Whatever will be, will be. The future’s not ours to see.
While my husband was having his sixtieth (or so) surgery on Tuesday, I was sitting in the waiting room. I picked up the December 19, 2011 copy of People magazine. There was an article featuring Doris Day. What could I take from the original girl next door, screen legend, Doris Day?
At age eighty-seven, Doris Day has released a new album, My Heart.
Yes, this woman has lived a life many wish they could claim. She was a big band singer, a movie star, and followed with a move to television in the sixties.
Life isn’t all highs.
As a teen, Ms. Day studied singing. This was after a car accident which forced her to have two years of bed rest. How bad was that accident? In further research, I discovered that accident changed her career path. She had wanted to be a dancer.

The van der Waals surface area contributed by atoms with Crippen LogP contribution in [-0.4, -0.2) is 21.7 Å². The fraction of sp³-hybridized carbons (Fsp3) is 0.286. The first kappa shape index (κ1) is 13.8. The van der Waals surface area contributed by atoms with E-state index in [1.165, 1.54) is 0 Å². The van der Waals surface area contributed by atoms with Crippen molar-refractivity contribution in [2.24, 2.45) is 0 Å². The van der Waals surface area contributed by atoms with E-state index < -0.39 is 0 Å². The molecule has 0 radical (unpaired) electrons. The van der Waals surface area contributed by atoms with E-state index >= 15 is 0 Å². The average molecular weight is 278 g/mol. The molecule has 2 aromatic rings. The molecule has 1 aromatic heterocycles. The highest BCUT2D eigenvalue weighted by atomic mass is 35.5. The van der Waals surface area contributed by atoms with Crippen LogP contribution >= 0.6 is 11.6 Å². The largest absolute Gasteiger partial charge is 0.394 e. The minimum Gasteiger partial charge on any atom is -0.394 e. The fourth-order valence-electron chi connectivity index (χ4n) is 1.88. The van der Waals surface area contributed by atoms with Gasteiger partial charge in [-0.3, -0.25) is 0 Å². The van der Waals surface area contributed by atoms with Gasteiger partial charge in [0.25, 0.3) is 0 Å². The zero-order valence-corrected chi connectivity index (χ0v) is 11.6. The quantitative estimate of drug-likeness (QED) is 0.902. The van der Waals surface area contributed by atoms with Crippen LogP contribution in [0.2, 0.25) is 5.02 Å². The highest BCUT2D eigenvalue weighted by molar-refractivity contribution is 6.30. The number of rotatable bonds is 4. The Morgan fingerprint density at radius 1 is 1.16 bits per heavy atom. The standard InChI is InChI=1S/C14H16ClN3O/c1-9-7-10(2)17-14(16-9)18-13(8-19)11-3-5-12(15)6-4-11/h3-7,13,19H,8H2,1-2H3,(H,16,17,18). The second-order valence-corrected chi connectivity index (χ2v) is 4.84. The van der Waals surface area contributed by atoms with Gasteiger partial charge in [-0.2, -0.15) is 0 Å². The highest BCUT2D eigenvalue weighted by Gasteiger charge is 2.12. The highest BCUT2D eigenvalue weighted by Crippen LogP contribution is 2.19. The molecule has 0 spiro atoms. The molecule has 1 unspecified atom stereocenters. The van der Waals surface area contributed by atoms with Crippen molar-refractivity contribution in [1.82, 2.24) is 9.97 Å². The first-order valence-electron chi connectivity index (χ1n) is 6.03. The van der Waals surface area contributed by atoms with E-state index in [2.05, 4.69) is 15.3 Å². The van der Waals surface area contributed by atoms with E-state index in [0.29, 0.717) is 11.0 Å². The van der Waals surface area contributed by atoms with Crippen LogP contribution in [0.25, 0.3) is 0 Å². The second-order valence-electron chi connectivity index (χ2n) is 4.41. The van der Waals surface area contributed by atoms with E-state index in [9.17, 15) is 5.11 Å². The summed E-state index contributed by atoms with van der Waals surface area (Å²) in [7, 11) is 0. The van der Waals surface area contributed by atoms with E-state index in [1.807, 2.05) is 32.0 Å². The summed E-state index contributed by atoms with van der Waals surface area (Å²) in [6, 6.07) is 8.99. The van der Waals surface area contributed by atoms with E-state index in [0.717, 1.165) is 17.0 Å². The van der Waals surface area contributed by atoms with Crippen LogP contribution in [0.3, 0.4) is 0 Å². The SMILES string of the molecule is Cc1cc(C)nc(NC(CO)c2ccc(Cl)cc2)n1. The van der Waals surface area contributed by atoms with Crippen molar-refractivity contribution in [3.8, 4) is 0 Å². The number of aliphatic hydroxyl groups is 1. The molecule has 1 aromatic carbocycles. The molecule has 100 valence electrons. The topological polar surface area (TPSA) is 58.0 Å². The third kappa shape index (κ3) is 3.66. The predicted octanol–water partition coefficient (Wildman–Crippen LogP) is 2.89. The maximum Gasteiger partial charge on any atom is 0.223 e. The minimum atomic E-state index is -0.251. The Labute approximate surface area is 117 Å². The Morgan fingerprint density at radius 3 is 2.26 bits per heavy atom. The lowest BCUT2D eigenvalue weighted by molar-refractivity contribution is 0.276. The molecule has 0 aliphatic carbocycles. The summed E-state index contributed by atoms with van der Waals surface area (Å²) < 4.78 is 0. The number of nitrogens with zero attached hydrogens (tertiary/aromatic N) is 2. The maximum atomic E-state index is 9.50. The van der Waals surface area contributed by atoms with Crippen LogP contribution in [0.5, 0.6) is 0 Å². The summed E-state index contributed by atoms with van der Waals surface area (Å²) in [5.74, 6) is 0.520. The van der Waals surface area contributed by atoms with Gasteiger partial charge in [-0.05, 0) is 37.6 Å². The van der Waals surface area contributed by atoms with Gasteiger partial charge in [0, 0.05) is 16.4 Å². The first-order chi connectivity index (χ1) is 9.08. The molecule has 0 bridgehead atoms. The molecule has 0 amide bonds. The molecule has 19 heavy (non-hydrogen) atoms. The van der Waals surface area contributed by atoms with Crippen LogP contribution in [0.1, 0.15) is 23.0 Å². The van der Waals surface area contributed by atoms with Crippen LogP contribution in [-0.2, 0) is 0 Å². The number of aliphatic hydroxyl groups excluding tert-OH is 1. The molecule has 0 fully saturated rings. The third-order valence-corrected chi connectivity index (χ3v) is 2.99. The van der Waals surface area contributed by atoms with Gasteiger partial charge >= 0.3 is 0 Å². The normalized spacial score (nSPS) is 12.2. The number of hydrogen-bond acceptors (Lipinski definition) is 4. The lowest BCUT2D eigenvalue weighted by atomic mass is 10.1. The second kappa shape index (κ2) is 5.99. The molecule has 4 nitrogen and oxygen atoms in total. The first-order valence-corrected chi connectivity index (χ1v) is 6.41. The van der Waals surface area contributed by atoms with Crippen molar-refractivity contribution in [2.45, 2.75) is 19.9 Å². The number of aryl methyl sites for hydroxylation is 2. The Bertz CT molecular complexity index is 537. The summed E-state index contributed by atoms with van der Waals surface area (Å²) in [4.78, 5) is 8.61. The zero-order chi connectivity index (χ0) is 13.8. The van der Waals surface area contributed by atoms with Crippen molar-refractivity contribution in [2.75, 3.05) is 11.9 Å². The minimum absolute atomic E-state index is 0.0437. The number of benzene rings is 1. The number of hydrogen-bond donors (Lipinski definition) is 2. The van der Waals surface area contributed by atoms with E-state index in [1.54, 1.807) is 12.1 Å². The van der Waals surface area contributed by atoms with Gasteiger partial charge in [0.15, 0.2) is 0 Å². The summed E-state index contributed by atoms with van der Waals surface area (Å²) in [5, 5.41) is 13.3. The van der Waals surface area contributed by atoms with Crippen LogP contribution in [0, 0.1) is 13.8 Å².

Ms. Day was married four times. Three of those marriages ended in divorce. The article didn’t go into details, but I recall at least one of those husbands was abusive.
Then there was the lawyer who squandered millions of her hard-earned dollars. Her third husband committed her to the television show as well as television specials without consulting her. She didn’t discover this until after his death. Did I mention that her third husband and his partner were her lawyers, the ones that squandered her money? The article didn’t mention that either. My research unearthed that information.
Her most devastating blow was the death of her son, Terry. I know how awful such an event is. Ms. Day said she keeps him with her.
How often have we heard that life is how you deal with the adversity thrown in your path?
Ms. Day ended the interview with these words. “Enjoy each day-it’s not coming back again.”
What does this have to do with writing?
I know we struggle to tell our stories, but we need to enjoy the steps we take on our journey.
Whatever will be, will be.